Evaluation of Nonlinear Structural Dynamic Responses Using a Fast-Running Spring-Mass Formulation
It has been a fond desire of structural analysts to be able to calculate the dynamic responses of very large, highly nonlinear systems without expending a year’s allocation of computer funds with every run. In today’s world, accurate finite-element simulations of large nonlinear systems may require meshes composed of hundreds of thousands of degrees of freedom. Even with today’s fast computers and the promise of ever-faster ones in the future, central processing unit (CPU) expenditures for such problems could be measured in days. Many contemporary engineering problems, such as those found in risk assessment, probabilistic structural analysis, and structural design optimization, cannot tolerate the cost or turnaround time for such CPU-intensive analyses, because these applications require a large number of cases to be run with different inputs. For many risk assessment applications, analysts would prefer running times to be measurable in minutes. There is therefore a need for approximation methods which can solve such problems far more efficiently than the very detailed methods and yet maintain an acceptable degree of accuracy. For this purpose, we have been working on two methods of approximation: neural networks and spring-mass models.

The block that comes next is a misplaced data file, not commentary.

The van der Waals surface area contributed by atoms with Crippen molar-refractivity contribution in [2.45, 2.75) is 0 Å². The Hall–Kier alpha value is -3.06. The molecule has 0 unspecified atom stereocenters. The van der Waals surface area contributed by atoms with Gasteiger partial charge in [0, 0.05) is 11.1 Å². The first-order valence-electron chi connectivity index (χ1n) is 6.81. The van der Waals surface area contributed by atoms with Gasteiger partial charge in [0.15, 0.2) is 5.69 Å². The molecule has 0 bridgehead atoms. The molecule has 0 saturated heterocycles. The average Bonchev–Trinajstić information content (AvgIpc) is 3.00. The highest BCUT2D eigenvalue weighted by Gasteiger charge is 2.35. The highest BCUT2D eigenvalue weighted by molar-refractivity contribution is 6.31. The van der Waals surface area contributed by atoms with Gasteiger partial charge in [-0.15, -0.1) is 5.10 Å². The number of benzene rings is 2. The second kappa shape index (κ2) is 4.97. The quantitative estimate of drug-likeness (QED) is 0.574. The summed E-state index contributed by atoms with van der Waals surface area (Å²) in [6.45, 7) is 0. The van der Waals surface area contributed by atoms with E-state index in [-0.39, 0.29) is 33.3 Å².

KeywordsFoam Strain Hardening Flange
Unable to display preview. Download preview PDF.
- A. S. Benjamin and B. S. Altman, Spring-mass Transient Response Evaluation for Structural Systems (STRESS), Users Manual, Sandia National Laboratories, Albuquerque, NM, report to be published.Google Scholar
- P3/PATRAN User Manual, Publ. No. 903000, PDA Engineering PATRAN Division, Costa Mesa, CA, 1992.Google Scholar
- V. K. Gabrielson and R. T. Reese, SHOCK Code User’s Manual, A Computer Code to Solve the Dynamic Response of Lumped-Mass Systems, Report SCL-DR-69–98, Sandia National Laboratories, Albuquerque, NM, 1969.Google Scholar
- W. C. Mills-Curran, A. P. Gilkey, and D. P. Flanagan, EXODUS: A Finite Element File Format for Pre- and Postprocessing, Report SAND87–2997, Sandia National Laboratories, Albuquerque, NM, 1992.Google Scholar
- G. D. Sjaardema, Overview of the Sandia National Laboratories Engineering Analysis Code Access System, Report SAND92–2292, Sandia National Laboratories, Albuquerque, NM, 1993.Google Scholar
- A. P. Gilkey and J. H. Glick, BLOT — A Mesh and Curve Plot Program for the Output of a Finite Element Analysis, Report SAND88–1432, Sandia National Laboratories, Albuquerque, NM, 1989.Google Scholar
- J. D. Gruda, The Dynamic Response of a Weapon’s Internal Components to a High Speed Impact, ASME/JSME Pressure Vessel and Piping Conference, Honolulu, HI, July 1995.Google Scholar